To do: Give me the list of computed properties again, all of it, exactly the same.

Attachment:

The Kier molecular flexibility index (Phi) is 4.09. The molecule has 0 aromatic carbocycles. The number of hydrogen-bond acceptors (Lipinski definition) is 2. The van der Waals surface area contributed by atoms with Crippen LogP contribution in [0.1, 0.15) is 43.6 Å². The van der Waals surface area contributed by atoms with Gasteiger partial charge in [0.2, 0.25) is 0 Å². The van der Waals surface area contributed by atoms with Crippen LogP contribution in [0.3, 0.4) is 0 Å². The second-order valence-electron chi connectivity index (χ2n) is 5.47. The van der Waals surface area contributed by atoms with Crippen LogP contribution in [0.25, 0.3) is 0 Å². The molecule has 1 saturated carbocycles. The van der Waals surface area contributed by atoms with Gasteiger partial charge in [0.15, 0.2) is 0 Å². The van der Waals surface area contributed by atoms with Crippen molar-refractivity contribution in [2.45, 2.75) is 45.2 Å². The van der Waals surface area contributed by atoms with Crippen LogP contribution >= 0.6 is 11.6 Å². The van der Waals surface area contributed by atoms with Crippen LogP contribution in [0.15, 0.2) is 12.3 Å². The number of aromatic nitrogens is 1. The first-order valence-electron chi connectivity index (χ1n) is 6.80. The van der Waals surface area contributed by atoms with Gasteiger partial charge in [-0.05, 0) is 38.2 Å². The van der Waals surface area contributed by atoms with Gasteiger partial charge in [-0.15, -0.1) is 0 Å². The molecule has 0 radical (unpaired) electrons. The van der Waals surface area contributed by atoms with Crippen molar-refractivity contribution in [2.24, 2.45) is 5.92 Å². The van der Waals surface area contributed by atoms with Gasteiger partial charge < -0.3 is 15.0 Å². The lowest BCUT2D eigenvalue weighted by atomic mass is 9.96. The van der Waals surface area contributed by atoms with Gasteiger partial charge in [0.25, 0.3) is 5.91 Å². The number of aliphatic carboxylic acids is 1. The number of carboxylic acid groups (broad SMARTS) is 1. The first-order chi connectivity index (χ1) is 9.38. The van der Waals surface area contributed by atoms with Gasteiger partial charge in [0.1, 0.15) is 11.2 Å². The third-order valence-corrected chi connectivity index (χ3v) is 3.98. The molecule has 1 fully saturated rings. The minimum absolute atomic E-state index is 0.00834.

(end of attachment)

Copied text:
The Kier molecular flexibility index (Phi) is 4.09. The molecule has 0 aromatic carbocycles. The number of hydrogen-bond acceptors (Lipinski definition) is 2. The van der Waals surface area contributed by atoms with Crippen LogP contribution in [0.1, 0.15) is 43.6 Å². The van der Waals surface area contributed by atoms with Gasteiger partial charge in [0.2, 0.25) is 0 Å². The van der Waals surface area contributed by atoms with Crippen LogP contribution in [0.3, 0.4) is 0 Å². The second-order valence-electron chi connectivity index (χ2n) is 5.47. The van der Waals surface area contributed by atoms with Crippen LogP contribution in [0.25, 0.3) is 0 Å². The molecule has 1 saturated carbocycles. The van der Waals surface area contributed by atoms with Gasteiger partial charge in [0.15, 0.2) is 0 Å². The van der Waals surface area contributed by atoms with Crippen molar-refractivity contribution in [2.45, 2.75) is 45.2 Å². The van der Waals surface area contributed by atoms with Crippen LogP contribution >= 0.6 is 11.6 Å². The van der Waals surface area contributed by atoms with Crippen LogP contribution in [0.15, 0.2) is 12.3 Å². The number of aromatic nitrogens is 1. The first-order valence-electron chi connectivity index (χ1n) is 6.80. The van der Waals surface area contributed by atoms with Gasteiger partial charge in [-0.05, 0) is 38.2 Å². The van der Waals surface area contributed by atoms with Gasteiger partial charge in [-0.15, -0.1) is 0 Å². The molecule has 0 radical (unpaired) electrons. The van der Waals surface area contributed by atoms with Crippen molar-refractivity contribution in [2.24, 2.45) is 5.92 Å². The van der Waals surface area contributed by atoms with Gasteiger partial charge < -0.3 is 15.0 Å². The lowest BCUT2D eigenvalue weighted by atomic mass is 9.96. The van der Waals surface area contributed by atoms with Gasteiger partial charge in [0.25, 0.3) is 5.91 Å². The number of aliphatic carboxylic acids is 1. The number of carboxylic acid groups (broad SMARTS) is 1. The first-order chi connectivity index (χ1) is 9.38. The van der Waals surface area contributed by atoms with Gasteiger partial charge in [0.1, 0.15) is 11.2 Å². The third-order valence-corrected chi connectivity index (χ3v) is 3.98. The molecule has 1 fully saturated rings. The minimum absolute atomic E-state index is 0.00834.